This week’s segment of the original Weekly Tefilah Focus series, Ahavah Rabah 17, makes reference to Purim, which we just celebrated, so we are presenting Ahavah Rabah 17 to you this week. Next week, we will return, b’ezras Hashem, to the next scheduled segment in the Queens Jewish Link – Ahavah Rabah 5.
v’keiravtanu l’shimcha ha’gadol selah be’emes, l’hodos l’cha…
And You have brought us close to Your great Name forever in truth, to offer praiseful thanks to You…
Why don’t we just say that Hashem brought us closer to Him? What does “Shimcha ha’gadol” refer to? Rav Chaim Friedlander zt”l in Rinas Chaim explains that this refers to what Hashem reveals to us of His creations and His conduct in the world. Hashem has tied the sanctification of His Name to us. Through His hashgachah pratis with us, His Name is sanctified in the world. His greatness is “selah” (eternal, without end). Through us, His truth – “be’emes” –
is publicized and spread to the world.
Integrating Mitzvos into Our Daily Lives
According to Rabbeinu Bachya, simchah –
the feeling of joy through completeness and contentment – is a separate mitzvah that we can fulfill with each mitzvah. Others say that it is a great multiplier of any mitzvah. The Orchos Tzadikim writes that a mitzvah performed with simchah is 1,000 times greater than one performed without simchah.
Our ability to live b’simchah despite pain and struggle
comes from knowing that our Father who loves us
and is directing the story of our lives every step of the way
How is simchah connected to Hashem bringing us close, and to His Name being sanctified in the world?
How is it that we continue to live with simchah despite all the suffering and struggles of the past and present?
Purim is perhaps the best explanation. All throughout the story, there are seemingly unrelated events that occur over the course of many years. It is only at the end that we actually see that Hashem was with us from the start and at every step of the way.
I share one example that I had not heard before. Rav Daniel Glatstein pointed out that at the end of the Megillah there is a pasuk that seems totally out of place. The pasuk randomly tells us that Achashveirosh collected taxes. Who cares? What significance is that to us? Rav Glatstein was learning a pasuk in Navi that stated that Daryavesh, the son of Esther and Achashveirosh, built the Second Beis HaMikdash using tax funds (in the treasury). It also states that he gave silver for the keilim. In a final twist, Hashem used the tax funds that Achashveirosh collected in order to build the Beis HaMikdash! Guess who donated the silver for the keilim? It was Haman, when he gave the silver to Achashveirosh to allow him to kill us. Can we imagine a plaque as one enters: “Built by Achashveirosh, keilim generously donated by Haman”? The Megillah opens up with Achashveirosh celebrating the destruction of the First Beis HaMikdash and ends with a hint as to where the funds came from to build the Second Beis HaMikdash.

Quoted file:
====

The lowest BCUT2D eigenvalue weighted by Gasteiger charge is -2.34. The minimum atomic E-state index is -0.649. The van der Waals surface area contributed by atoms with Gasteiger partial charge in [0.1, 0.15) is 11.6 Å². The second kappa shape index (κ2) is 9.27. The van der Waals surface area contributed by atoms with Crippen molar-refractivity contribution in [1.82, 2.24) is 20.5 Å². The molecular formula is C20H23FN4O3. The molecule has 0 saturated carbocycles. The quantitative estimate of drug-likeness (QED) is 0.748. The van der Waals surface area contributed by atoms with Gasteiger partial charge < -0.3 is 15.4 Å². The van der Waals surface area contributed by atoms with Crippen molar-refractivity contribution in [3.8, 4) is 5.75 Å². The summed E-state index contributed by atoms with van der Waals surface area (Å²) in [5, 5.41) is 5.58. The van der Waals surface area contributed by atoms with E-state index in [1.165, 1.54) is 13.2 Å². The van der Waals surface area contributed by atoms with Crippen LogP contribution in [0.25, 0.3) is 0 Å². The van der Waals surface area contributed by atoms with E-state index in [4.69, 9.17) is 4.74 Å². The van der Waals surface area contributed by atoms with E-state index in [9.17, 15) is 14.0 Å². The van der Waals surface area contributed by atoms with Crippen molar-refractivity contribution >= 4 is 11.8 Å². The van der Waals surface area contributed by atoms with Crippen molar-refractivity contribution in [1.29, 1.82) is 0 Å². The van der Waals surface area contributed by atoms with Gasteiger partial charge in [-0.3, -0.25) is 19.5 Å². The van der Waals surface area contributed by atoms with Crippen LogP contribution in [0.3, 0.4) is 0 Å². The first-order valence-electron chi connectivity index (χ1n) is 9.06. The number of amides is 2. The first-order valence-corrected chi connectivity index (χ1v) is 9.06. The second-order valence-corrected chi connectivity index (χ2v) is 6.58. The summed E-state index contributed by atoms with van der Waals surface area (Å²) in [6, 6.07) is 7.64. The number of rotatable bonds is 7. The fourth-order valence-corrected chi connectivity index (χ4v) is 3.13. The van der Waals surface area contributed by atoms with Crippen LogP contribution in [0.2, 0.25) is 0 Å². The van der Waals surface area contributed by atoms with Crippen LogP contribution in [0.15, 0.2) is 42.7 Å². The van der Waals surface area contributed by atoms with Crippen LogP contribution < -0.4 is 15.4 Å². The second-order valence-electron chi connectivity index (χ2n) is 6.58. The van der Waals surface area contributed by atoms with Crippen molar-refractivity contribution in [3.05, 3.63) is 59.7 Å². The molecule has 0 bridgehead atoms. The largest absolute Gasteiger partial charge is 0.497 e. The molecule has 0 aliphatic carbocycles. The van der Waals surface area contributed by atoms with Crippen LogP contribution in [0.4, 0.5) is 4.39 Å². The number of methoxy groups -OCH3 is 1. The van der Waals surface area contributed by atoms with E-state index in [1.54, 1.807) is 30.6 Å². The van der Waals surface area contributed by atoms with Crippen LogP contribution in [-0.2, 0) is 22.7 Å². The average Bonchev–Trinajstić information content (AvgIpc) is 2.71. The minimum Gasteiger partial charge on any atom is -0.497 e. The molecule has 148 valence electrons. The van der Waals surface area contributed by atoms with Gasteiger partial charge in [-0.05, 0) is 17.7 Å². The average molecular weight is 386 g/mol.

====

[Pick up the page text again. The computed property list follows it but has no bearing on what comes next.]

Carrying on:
Our ability to live b’simchah despite pain, suffering, and struggle, comes from knowing that our Father who loves us and considers us as an only child, is directing the story of our lives every step of the way. Every twist and turn is choreographed with precision. He knows what is best for us in this world and in the next, and wants us to succeed as much or more than we do.
The Rama began his Shulchan Aruch with “Shivisi Hashem l’negdi samid–I place Hashem before me always” (T’hilim 16:8). The last four words of his Shulchan Aruch Orach Chayim are “Tov lev mishteh samid–The good-hearted are perpetually feasting” (Mishlei 15:15). The Chidah connects the two: If we want to feel like we are always in the height of a party, we must place Hashem before us constantly. Knowing that He is with me right here, right now, guiding every event, every step in my life, brings me peace of mind and simchah. Imagine knowing the final score of the Super Bowl and watching the game on video. Your team is down by 24 points at halftime. Are you breaking a sweat? Nervous? Not in the least. You know the ending. We, too, must know that the ending will be sweet, despite whatever pain, suffering, and struggle we must endure in our lives.
May we be zocheh to taste the sweetness now and fully enjoy the sweetness soon, in our days, with the coming of Mashiach bimheirah b’yameinu, Amein.
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